I read this some years ago so the story line isn't fresh in my mind. However, the book made a huge impression on me. As with all of McKillip's books,...moreI read this some years ago so the story line isn't fresh in my mind. However, the book made a huge impression on me. As with all of McKillip's books, it is full of enchantment, mystery and beautiful language. The story is about struggling for perception and understanding, it's about language and finding a voice. It's also about the destructiveness of war (intentional and unintentional). There are two stories going on, that of a young scholar prince and that of a mystical young lady yanked away from her family. The young man wears thick glasses. The young lady is mute and works as a skullery girl in a huge castle kitchen. McKillip's descriptions of the food being prepared are full of symbolism. These descriptions are sometimes overelaborate and drag on. It is one of only two flaws in the book, the second being an ending that feels contrived. McKillip's books are never about action, they're about unraveling mysteries and it's true here times two.
After reading this, I remember recommending it to a friend who teaches college composition as a book full of potential points of discussion. However, this friend was not a fantasy reader and probably had a hard time believing a fantasy would be intellectually stimulating. However, had I been teaching at that time, I would have jumped right in with it. I kept this book on my shelf because I expect to reread it one day.(less)
I was surprised by this book. I suppose its thinness and it's being billed as young adult made me lower my expectations a bit. But I'm on a mission to...moreI was surprised by this book. I suppose its thinness and it's being billed as young adult made me lower my expectations a bit. But I'm on a mission to read all of McKillip's work, so I bought it this spring. This is a book of multiple troubled romances, including the romance of the sea. And this the first book of McKillips I've read in which I think she does romance well. As is common in McKillip's books (and fantasy in general), the young woman at the center of the book has magical power without realizing it. She ends up in the middle of an intersection of other powers. A powerful young mage arrives to solve what others see as the most obvious problem and ends up being the only one that sees all of the problems. I liked how his problem-solving involved a lot of guesswork. This strikes me as close to how problems, especially those on the edge of understanding, are actually solved. I also found his attempts to hint at his affection for the main character while she was awash in emotions for someone else quite charming. And that's how I would characterize the book overall: charming. Even the greed that grips the town seems more amusing than tragic. I'm sure I'll read it again some time when I feel like the world has lost its romance and I aim to put a smile.(less)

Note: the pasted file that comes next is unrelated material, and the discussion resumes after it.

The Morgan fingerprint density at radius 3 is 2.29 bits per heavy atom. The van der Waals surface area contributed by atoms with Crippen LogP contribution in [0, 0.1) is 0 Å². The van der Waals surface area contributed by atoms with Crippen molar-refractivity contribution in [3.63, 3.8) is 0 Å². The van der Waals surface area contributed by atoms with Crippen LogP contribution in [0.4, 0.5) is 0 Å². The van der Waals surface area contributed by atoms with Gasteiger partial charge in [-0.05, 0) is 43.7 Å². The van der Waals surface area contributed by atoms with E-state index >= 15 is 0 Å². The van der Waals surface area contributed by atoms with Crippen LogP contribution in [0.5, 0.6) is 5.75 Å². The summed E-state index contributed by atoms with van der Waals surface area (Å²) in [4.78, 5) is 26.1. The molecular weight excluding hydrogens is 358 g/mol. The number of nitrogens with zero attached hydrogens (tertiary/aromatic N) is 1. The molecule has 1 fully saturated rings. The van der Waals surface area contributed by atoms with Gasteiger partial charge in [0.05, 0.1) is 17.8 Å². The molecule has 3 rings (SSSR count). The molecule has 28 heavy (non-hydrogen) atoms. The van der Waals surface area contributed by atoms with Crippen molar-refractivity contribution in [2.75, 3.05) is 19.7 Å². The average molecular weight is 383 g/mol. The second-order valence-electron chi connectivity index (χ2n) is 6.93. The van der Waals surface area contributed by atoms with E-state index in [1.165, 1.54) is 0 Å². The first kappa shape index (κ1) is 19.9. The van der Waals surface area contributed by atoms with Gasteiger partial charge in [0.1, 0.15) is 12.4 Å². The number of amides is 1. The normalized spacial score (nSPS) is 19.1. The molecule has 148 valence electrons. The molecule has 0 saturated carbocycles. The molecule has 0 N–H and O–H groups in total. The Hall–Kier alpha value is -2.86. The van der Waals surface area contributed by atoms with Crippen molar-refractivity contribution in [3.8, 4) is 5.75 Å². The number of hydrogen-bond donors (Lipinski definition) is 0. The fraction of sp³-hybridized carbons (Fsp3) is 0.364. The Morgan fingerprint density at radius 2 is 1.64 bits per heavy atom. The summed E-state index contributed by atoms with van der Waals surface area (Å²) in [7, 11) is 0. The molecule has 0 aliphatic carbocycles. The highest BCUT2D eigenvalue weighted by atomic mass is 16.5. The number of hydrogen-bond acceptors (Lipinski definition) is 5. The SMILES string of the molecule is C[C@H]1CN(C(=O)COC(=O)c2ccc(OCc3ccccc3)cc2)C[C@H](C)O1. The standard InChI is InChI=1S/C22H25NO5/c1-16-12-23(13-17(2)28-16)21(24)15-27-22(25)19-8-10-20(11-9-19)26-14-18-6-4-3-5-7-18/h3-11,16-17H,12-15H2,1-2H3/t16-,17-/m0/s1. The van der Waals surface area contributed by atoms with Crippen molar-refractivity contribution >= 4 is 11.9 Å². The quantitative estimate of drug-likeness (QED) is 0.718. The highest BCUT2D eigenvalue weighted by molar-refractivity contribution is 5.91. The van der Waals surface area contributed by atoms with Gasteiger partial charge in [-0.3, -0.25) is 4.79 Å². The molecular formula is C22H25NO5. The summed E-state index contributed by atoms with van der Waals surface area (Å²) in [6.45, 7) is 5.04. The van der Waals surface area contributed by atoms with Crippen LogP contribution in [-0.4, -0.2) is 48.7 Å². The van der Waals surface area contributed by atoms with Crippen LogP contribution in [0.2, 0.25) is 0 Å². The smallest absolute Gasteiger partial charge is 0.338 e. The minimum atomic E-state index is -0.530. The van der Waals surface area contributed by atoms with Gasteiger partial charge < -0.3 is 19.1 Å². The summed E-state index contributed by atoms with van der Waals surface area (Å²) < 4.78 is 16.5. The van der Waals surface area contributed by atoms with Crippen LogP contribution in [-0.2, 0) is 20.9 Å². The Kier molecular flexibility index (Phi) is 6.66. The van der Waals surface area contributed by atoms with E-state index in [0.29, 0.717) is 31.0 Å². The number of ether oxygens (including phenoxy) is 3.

This was a fascinating read and a fairly fast one for a McKillip book. I read it a couple of years ago, so the plot isn't perfectly clear in my mind....moreThis was a fascinating read and a fairly fast one for a McKillip book. I read it a couple of years ago, so the plot isn't perfectly clear in my mind. This book has the most engaging set of characters of any of McKillip's stories that I've read. Oddly, the one I most enjoyed was the randomly villainous chicken witch who inhabits the forest of Serre. There's also a wonderful old wizard, who remains remote yet engaged via magic. This book doesn't have the depth or complexity of her The Book of Atrix Wolf, but it has more action than most of her books. The chicken witch and the phoenix are wonderful quirky problems to be solved. I can't claim to completely understand how the two intersect at the end, but overall an enchanting read.(less)